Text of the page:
You have the itch. You watched so many flipping (literally) shows on HGTV that you are ready to find the right rehab project. Whether its an addition on your home or an old home you are buying at an auction. There are many things you should look for before diving into the next dream rehab home. Our hope is that we help guide you on your way in finding the home the both suites you and your budget. Nothing is worse than finding a good rehab project and then getting mired in red tape and contractor bills.
Inspect. Inspect. Inspect.
Should go without saying that the old adage, “look before you leap” plays heavily in the flipping/rehab market. We suggest having a good certified inspector go through the home/project to make sure you are not missing anything. Because if you do miss something it could mean a delayed move-in date or a very hard sell. Also, depending on how you plan to finance the project, a good inspection could save you some money in fees/insurance. You will want to have the inspector look at the following areas closely:
- Structure – Is there any existing damage? Anything odd or unique?
- Membrane – Roof, cladding – Will it keep water out and heat in?
- Foundation – Is the basement dry? Does it have cracks?
- Electrical – Enough power, and properly wired. You don’t want to get caught with old tech and costly upgrades if possible.
- Plumbing – Leaks and pressure.
- Heating – Primarily this is the age and type of furnace.
- Doors and Windows – These cost more than you think, so get an estimate before buying.
Determining What is a “Worth It” Repair vs. a Bad Repair
There will be items on your “fix it” list that are going to be worth fixing and those that are not worth fixing. If you are rehabbing a home to flip back onto the market, you are going to need to use your finances wisely and probably start with the fixes that will help the “Curb Appeal” of your home. This could include landscaping, gutters, front doors etc. Typically these repairs add quick value to your home. Then there are the kinds of repairs that are pretty costly and don’t add immediate value to the home. These can be fixing the sewer line or updating electrical wiring and systems. These kinds of repairs don’t add obvious value to the home, but they do lower it’s value if not addressed.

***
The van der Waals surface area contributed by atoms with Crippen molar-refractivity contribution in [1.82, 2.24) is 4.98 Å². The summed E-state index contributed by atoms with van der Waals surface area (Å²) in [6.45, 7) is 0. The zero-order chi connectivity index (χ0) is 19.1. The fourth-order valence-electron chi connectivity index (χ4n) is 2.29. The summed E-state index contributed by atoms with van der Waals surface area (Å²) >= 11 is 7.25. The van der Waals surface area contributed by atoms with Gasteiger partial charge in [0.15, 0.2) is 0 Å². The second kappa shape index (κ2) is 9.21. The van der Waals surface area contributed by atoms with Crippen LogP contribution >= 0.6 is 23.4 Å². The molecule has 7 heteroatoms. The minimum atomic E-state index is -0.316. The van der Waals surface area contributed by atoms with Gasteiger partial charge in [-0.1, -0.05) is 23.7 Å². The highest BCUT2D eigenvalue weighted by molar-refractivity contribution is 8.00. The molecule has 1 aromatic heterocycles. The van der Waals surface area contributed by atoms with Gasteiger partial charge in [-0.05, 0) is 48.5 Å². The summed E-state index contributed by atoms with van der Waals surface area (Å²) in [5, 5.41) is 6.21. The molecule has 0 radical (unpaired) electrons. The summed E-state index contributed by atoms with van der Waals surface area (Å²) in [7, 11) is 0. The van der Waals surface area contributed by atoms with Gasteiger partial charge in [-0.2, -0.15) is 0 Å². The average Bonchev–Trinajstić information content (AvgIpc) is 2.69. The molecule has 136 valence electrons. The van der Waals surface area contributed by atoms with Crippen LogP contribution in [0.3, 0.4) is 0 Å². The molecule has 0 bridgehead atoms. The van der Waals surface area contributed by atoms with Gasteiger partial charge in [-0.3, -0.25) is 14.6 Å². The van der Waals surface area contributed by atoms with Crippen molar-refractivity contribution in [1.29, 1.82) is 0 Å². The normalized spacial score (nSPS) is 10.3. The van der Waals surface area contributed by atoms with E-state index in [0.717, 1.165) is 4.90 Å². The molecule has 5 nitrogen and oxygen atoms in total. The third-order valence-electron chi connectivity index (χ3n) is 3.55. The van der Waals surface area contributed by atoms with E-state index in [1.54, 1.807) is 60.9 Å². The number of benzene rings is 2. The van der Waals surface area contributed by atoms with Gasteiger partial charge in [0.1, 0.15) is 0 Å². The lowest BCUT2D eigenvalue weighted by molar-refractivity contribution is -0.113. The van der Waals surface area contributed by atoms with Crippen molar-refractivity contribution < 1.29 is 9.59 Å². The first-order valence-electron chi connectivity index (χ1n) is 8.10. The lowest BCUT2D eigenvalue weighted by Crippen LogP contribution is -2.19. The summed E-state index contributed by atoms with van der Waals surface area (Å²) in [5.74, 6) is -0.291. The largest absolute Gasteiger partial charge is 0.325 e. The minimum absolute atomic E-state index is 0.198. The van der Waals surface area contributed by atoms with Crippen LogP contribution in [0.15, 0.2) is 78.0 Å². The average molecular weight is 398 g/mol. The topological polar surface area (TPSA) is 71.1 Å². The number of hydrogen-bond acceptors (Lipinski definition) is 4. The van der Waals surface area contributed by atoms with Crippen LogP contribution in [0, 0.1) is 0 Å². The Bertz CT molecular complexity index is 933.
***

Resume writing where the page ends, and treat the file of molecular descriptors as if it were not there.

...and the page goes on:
What is Your Deadline?
This is important in determining how big of a project to take on. If this is a home you need to move into relatively quickly, perhaps you should find a “fixer-upper” instead of a rehab project. Rehab homes tend to be longer projects that will more than likely need slightly larger financing. “Fixer uppers” are homes or dwellings that the resident can live in the home while working on the project. So make sure that your intentions are on point with your timeline.
Whatever your intentions, make sure you have these three main factors in mind. There are many more factors and details to flush prior to your project, but your contractor and architect should be handling those details. You should take a look at our services page to see what details we cover and how we can take some of the burden off of your shoulders.